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Once again, the Suns set in the West. And the Bucks stop here, too.

Playing at home in Game Seven, Phoenix scored 27 points in the first half against the Mavs. No, Suns fans were not screaming, “Lou!”

The Celtics picked a good time to win two straight, something neither they nor the Bucks had done previously in their Eastern Conference title series.

The City of Dallas broke even in Sunday Game Sevens.

Look, I like birdies. But that looked like a remake of the Hitchcock classic at the Byron Nelson. Even Tippi Hedren was hitting it stiff to the flag. K.H. Lee wins at 26 under? 26 under?  In four days, there were 2,228 birdies. Fourteen players finished at 20 under or lower.  I’m hoping Par Fights Back at this week’s PGA.

Yeah, I caught some of that USFL game Sunday between Birmingham and Philadelphia. Man, that was a rough watch. It almost looks to me like that league has regressed in the last couple of weeks.

A day after seeing their 11-game winning streak broken, the Astros went right back to work Sunday in D.C., blanking the Nats 8-0. It’s mid-May and Verlander already has five wins. And I guess we can stop worrying about Yuli Gurriel, who went 3-4 and homered.

How bad is it in Cincinnati? So bad that the Reds’ pitching staff did not allow a hit in Sunday’s game in Pittsburgh, but the Pirates still won 1-0. It wasn’t an official no-hitter since the Bucs did not have to bat in the bottom of the ninth, but it was still only the sixth time in MLB history that a team lost a game without surrendering a hit. That’s what life is like for a team that is 9-26.

No, you were not hallucinating. That was in fact 22-year veteran Albert Pujols on the mound for the first time in his career in the ninth inning of the Cardinals’ 15-6 rout of the Giants. Just for funsies, I guess, although Pujols did give up two homers.

Of more lasting significance in that game was the fact the Cards’ Adam Wainwright and Jadier Molina broke the MLB record for wins by a starting battery. They’ve teamed up for 203 W’s. That’s a lot. And it’s one more than Warren Spahn and Del Crandall posted for the Boston and Milwaukee Braves between 1949 and 1963.

Pray for Buffalo.

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Paul's Bio

I clearly have the attention span of your median fruit fly.Look! Airplane!

Sorry. I’m back.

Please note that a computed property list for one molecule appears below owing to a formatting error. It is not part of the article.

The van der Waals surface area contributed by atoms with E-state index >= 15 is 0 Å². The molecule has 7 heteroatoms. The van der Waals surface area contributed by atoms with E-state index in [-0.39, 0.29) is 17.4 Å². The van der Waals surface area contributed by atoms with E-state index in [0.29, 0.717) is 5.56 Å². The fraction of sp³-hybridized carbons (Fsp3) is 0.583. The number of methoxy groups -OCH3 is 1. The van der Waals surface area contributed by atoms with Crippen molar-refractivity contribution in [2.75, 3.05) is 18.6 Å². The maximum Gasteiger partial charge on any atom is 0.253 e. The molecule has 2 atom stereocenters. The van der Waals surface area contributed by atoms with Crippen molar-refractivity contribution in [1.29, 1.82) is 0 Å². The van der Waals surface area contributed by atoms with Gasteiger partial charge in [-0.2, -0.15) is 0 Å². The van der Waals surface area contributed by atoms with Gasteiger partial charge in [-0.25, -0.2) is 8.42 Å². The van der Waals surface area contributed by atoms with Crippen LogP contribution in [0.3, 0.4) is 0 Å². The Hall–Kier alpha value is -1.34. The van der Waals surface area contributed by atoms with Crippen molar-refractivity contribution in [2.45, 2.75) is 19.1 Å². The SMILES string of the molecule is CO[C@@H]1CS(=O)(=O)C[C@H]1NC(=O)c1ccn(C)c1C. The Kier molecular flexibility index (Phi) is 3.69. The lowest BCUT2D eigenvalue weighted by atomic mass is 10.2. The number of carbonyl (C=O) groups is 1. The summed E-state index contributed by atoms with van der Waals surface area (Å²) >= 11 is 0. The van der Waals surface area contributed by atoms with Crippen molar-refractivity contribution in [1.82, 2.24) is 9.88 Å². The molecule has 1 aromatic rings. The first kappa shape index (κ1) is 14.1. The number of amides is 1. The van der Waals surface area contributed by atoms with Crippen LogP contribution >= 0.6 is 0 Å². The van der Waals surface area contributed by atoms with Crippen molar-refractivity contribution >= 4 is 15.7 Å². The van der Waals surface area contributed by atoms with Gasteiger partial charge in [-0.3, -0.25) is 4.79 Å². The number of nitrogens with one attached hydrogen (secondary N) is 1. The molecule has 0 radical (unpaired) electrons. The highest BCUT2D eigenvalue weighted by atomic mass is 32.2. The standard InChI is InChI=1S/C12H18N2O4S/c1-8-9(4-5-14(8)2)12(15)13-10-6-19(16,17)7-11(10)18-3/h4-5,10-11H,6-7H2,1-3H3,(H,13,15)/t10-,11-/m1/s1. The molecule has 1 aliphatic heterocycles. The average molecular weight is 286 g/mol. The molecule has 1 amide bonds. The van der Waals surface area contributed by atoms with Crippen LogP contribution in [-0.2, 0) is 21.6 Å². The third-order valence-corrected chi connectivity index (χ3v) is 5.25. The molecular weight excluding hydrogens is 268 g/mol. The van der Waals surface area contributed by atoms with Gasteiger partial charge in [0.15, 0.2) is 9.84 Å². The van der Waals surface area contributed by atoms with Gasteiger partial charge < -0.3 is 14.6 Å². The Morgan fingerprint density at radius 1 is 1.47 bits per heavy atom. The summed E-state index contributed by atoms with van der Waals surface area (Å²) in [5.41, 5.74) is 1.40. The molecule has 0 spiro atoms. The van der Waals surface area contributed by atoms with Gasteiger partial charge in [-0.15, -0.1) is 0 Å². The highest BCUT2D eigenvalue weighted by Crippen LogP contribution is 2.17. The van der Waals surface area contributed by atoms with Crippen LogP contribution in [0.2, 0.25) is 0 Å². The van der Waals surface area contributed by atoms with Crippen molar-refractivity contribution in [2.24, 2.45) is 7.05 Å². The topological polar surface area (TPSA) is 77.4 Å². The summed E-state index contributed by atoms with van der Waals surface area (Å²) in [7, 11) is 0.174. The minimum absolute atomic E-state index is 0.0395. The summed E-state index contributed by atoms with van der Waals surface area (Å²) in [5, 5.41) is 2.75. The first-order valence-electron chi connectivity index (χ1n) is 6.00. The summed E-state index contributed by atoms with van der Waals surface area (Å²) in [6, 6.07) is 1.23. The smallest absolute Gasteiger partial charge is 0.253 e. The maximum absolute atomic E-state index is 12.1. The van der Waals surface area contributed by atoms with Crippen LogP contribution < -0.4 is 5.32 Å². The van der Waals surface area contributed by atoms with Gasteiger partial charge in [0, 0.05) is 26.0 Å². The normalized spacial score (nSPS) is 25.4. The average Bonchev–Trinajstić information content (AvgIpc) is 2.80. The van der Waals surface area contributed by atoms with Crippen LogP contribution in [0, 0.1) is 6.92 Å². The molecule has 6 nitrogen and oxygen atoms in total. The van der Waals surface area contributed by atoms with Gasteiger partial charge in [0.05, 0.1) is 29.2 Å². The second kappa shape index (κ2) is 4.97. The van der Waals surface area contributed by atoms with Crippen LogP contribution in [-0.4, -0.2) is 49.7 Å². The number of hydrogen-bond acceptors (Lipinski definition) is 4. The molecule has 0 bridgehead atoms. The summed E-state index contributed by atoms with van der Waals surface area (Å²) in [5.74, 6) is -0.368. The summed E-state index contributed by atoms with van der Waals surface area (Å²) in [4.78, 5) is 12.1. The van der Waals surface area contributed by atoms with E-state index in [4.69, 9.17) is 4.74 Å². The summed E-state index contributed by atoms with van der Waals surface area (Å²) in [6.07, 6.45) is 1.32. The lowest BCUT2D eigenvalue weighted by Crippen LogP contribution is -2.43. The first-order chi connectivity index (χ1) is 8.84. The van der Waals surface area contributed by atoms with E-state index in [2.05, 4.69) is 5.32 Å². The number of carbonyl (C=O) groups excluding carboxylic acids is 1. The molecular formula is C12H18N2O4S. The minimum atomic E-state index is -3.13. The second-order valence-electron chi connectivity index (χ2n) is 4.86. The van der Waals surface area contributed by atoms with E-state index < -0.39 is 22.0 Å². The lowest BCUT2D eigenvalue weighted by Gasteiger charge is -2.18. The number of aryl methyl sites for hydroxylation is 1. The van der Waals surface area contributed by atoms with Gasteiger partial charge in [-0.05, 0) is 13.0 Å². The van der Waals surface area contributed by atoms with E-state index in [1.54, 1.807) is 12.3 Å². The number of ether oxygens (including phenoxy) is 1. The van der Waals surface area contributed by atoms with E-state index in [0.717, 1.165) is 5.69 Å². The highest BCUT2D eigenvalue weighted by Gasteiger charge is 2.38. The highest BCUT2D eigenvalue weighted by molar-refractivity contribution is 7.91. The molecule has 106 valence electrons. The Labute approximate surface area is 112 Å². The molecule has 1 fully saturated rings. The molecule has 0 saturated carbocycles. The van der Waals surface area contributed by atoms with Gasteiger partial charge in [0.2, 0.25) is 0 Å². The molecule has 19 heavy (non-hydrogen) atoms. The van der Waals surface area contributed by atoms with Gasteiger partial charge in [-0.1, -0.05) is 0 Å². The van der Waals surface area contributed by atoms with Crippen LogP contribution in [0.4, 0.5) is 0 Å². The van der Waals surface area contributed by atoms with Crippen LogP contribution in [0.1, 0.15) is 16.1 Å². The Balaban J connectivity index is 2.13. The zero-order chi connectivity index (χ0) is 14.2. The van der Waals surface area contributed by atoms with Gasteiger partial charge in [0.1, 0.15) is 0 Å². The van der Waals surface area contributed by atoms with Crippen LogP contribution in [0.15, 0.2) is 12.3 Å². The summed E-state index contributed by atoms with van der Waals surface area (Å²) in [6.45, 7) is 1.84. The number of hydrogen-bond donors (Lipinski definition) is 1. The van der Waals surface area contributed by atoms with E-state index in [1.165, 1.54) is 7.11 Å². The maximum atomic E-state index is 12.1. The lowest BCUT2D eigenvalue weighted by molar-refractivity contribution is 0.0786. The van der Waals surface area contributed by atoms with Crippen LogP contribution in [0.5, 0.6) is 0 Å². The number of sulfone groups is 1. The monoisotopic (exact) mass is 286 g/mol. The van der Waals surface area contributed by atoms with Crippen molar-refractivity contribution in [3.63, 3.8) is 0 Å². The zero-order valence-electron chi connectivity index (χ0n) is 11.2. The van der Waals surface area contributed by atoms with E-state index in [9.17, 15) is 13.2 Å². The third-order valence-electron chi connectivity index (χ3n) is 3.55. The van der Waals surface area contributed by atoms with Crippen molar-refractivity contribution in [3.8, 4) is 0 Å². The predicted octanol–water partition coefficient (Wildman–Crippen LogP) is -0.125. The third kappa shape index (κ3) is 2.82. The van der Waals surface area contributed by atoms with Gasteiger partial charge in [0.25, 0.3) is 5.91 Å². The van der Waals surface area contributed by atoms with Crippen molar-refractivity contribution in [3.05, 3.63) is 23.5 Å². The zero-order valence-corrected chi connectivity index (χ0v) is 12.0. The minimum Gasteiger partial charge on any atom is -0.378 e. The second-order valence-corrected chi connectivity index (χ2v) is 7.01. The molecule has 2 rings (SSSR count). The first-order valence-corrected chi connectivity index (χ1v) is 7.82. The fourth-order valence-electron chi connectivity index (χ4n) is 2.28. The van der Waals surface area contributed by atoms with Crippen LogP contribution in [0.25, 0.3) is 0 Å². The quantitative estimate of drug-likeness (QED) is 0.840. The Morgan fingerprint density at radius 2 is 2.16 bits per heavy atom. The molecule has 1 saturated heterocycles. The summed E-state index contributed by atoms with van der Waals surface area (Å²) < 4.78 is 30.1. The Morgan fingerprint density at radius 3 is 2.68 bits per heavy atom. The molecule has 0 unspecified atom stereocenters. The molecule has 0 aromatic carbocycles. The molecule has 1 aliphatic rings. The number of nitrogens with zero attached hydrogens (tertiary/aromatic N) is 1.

It’s both a curse and a blessing. I’ve never bought this stuff about, “He who dies with the most toys wins.” But I do think that a wide range of life experiences helps us grow as people, and helps us better relate to other people. I’ve been fortunate. And I am beyond grateful.

I show up on time. I go like hell. I’m a good listener. I hold myself accountable. I own my mistakes. And I have a natural and an insatiable curiosity. I’m never afraid to say, “I don’t know,” when I don’t. But then I try to find out.

The flip side is I’m a lousy ballroom dancer and my clothes sometimes fit me funny.

Stuff matters to me. I care. But while I take that stuff seriously, I try hard to never take myself seriously. As a result, I have sometimes been told, “Paul, it’s hard to tell when you’re serious and when you’re just having some fun. Which is it? Serious or fun?”

My answer is “yes.” But I think that is a legitimate criticism. I promise I’m going to work on that.

This has been the quickest and strangest half-century I’ve ever experienced. During that period, I’ve been afforded amazing opportunities in news and sports journalism across all platforms. I have taught wonderful students at the high school and collegiate level. Always, I learned more from them than they did from me. I’ve been a high school administrator. I spent ten seasons as a high school varsity football coach. I’ve been an advertising executive. I’ve hosted nationally syndicated television entertainment shows. In maybe the biggest honor I ever received, I was selected by NASA to be “Chet The Astronaut” for the “Land The Shuttle” simulator at Space Center Houston. (All I can say there, is “Do as I say, not as I do.” I put that thing in the Everglades more often than not.) Most recently, I just wrapped up a decade as a television news director, during which time our teams distinguished themselves in holding the powerful accountable, achieving both critical and ratings success.

What does all that mean? It means I am profoundly grateful. It also means I’m ready for “next.” So here we are. Radically Rational. It’s an idea I woke up with in 2017. I scribbled “Radically Rational” on a piece of notebook paper and used a magnet to stick it on our refrigerator. I saw it every day, and it just would not leave me alone.

I am second in charge at Radically Rational, LLC. My wife, Jo (also known as BB), is the president. Clearly, I have failed in my attempt to sleep my way to the top of this organization.

I hope you will learn that I’m loyal as a Labrador. But I will admit that this doggie can bite every now and then. My promise to you? I will show up on time. I will go like hell. I will listen to you earnestly and attentively. I will hold myself accountable. I will never be the least bit hesitant to say, “I don’t know,” when I don’t.

But then I’ll try to find out. Let’s do it.